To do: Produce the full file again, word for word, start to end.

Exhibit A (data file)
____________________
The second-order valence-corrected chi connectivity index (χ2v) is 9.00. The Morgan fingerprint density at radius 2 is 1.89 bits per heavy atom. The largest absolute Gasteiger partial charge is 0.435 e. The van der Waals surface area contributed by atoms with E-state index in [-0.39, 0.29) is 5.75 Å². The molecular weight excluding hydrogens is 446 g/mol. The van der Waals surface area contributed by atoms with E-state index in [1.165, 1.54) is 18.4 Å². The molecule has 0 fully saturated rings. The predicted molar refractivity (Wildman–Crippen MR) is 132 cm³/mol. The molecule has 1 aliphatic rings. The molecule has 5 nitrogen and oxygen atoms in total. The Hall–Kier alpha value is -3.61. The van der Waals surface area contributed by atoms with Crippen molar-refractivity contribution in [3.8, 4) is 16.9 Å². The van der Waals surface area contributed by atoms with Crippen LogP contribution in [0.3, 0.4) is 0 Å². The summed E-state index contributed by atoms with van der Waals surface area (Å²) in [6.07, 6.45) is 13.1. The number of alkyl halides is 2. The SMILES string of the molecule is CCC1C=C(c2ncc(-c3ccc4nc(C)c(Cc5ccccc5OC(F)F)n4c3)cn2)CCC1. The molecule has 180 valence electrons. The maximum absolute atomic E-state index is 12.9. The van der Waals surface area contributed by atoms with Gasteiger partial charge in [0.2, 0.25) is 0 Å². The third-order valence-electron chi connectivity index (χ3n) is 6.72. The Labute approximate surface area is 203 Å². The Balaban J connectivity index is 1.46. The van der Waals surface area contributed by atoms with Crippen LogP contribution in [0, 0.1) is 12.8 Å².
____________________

The second-order valence-corrected chi connectivity index (χ2v) is 9.00. The Morgan fingerprint density at radius 2 is 1.89 bits per heavy atom. The largest absolute Gasteiger partial charge is 0.435 e. The van der Waals surface area contributed by atoms with E-state index in [-0.39, 0.29) is 5.75 Å². The molecular weight excluding hydrogens is 446 g/mol. The van der Waals surface area contributed by atoms with E-state index in [1.165, 1.54) is 18.4 Å². The molecule has 0 fully saturated rings. The predicted molar refractivity (Wildman–Crippen MR) is 132 cm³/mol. The molecule has 1 aliphatic rings. The molecule has 5 nitrogen and oxygen atoms in total. The Hall–Kier alpha value is -3.61. The van der Waals surface area contributed by atoms with Crippen molar-refractivity contribution in [3.8, 4) is 16.9 Å². The van der Waals surface area contributed by atoms with Crippen LogP contribution in [0.3, 0.4) is 0 Å². The summed E-state index contributed by atoms with van der Waals surface area (Å²) in [6.07, 6.45) is 13.1. The number of alkyl halides is 2. The SMILES string of the molecule is CCC1C=C(c2ncc(-c3ccc4nc(C)c(Cc5ccccc5OC(F)F)n4c3)cn2)CCC1. The molecule has 180 valence electrons. The maximum absolute atomic E-state index is 12.9. The van der Waals surface area contributed by atoms with Gasteiger partial charge in [0.2, 0.25) is 0 Å². The third-order valence-electron chi connectivity index (χ3n) is 6.72. The Labute approximate surface area is 203 Å². The Balaban J connectivity index is 1.46. The van der Waals surface area contributed by atoms with Crippen LogP contribution in [0, 0.1) is 12.8 Å².